Tuesday, May 18, 2010

The Round-Up#27

Film Review: A Nightmare On Elm Street (2010): First, let's get this out of the way: I am a die-hard fan of the Nightmare On Elm Street series, and have been since I was 16 years old. I have watched the entire series (including the abysmal Freddy Vs. Jason) numerous times, and hopefully will continue to watch them for years to come. To me, the Nightmare series is one of the most wildly imaginative fantasy-horror film series ever made. And even with their faults and low budgets, they contain some of the most memorable sequences of dark imagination ever put on film. There is no argument that the best entries in the series are the ones in which Wes Craven (the writer/director of the original) was involved (the 1984 original, A Nightmare on Elm Street 3: The Dream Warriors, and the seventh entry, Wes Craven's New Nightmare); but all of them have something to offer to horror fans. So, with this in mind, trust me when I say that I know my Freddy Krueger, and that when it comes to sequels or remakes of my beloved series, I am as harsh a critic as you're ever likely to find.

With this we come to the 2010 remake of the original A Nightmare on Elm Street, directed by Samuel Bayer and starring Jackie Earle Haley as Freddy Krueger. I went to watch this film with an open mind; which means with my expectations neither high nor low. That was a good call. Because, you see, this remake isn't great in any sense of the word. But it is good. It manages to re-introduce the mythos and the Freddy Krueger character to a whole new generation, without marring the legacy of what came before it. It has some memorable visuals, an unnerving, almost hallucinatory atmosphere, and is admirably dark, much darker than the 1984 original and most of its sequels. Performances are good, especially from Kyle Gallner and Thomas Dekker. And Jackie Earle Haley's take on the Freddy Krueger character, while not spectacular, brings enough stylistic changes to the role to make it interesting. Also, director Sameul Bayer admirably chooses a more old-school style of filmmaking, favoring longer takes and a slow build-up over the flash-cut, hyper-kinetic style that is so prevalent these days, especially in horror films.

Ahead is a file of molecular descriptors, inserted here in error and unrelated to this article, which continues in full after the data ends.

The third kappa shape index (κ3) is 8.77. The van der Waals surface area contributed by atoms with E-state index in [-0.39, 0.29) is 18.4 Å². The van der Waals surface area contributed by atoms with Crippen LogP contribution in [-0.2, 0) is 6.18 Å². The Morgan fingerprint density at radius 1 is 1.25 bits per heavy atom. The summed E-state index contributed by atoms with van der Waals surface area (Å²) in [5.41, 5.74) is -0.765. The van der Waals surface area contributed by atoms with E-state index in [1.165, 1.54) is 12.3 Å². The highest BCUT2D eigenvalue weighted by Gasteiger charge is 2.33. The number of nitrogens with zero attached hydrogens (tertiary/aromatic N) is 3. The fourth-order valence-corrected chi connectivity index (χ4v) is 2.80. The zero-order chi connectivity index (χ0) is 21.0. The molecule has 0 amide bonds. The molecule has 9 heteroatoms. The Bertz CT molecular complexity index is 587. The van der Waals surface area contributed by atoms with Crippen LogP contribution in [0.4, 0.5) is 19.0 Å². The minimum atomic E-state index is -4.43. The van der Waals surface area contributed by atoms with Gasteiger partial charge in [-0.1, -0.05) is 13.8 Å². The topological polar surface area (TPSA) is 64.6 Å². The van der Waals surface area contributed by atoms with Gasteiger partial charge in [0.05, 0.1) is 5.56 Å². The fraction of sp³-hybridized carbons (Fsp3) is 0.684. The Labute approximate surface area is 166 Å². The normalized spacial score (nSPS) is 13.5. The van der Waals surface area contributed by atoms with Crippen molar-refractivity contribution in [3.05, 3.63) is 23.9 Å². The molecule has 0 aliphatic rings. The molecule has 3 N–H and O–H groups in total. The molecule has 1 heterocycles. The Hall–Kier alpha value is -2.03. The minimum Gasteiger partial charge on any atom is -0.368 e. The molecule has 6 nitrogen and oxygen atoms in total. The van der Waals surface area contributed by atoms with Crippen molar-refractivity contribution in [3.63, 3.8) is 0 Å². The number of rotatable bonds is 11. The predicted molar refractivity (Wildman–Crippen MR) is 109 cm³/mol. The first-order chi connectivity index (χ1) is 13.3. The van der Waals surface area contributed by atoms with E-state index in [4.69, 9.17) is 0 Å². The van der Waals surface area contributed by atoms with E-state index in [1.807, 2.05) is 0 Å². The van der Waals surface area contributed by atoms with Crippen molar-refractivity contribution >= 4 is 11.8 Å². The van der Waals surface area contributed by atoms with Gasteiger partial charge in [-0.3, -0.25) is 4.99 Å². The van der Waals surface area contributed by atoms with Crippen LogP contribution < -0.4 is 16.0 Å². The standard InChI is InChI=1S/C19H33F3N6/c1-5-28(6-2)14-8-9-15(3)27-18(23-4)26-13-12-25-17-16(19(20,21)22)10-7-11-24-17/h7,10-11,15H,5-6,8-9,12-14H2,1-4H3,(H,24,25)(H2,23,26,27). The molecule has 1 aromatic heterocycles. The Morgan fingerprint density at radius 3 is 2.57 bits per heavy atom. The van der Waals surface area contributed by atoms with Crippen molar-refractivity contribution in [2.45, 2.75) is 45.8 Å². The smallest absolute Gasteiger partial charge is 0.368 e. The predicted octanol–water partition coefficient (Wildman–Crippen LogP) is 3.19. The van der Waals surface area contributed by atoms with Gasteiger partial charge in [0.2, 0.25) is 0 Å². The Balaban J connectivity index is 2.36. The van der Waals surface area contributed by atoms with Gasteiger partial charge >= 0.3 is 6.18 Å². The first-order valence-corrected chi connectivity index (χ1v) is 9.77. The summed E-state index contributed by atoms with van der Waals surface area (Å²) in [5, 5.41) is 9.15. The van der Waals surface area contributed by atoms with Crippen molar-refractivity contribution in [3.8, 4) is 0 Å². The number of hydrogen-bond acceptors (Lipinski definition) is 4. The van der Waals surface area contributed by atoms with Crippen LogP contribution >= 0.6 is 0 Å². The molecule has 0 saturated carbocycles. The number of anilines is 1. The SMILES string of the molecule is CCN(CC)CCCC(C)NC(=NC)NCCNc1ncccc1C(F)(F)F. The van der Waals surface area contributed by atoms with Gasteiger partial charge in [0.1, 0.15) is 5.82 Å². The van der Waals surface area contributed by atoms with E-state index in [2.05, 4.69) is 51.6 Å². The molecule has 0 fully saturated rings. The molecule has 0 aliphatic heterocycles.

So, where does this remake stumble? In the script department and in its loyalty to the original. The script doesn't make a lick of sense and expects the audience to just go along with everything without thinking too much. Although Wes Craven's original didn't make much sense, either, at least it gave us enough time to get to know the characters. This film, however, doesn't allow us to get to know the characters, rendering them two-dimensional, and forcing the actors to carry all the weight. Also, its loyalty to the original weakens it, since most of the memorable sequences in this version are nothing but set-pieces lifted directly from the original and given a new coat of paint; something which newcomers wouldn't mind, but die-hard fans like myself find annoying and lazy on the part of the filmmakers.

But, in the end, this film delivers the goods: There are plenty of scares, a haunting atmosphere, memorable, surreal visuals, and it succeeds where almost all of the sequels to the 1984 original failed: Making Freddy Krueger scary again.

Extra! Paperhouse (1988): This edition's Extra! selection is the 1988 psychological thriller Paperhouse, directed by Bernard Rose. This is a haunting, stylish, creepy, and strangely touching coming-of-age film. It is visually stunning and, more than 20 years after it was made, still packs a punch. Available on DVD.

That's it for me. Till next time, keep browsing those shelves.

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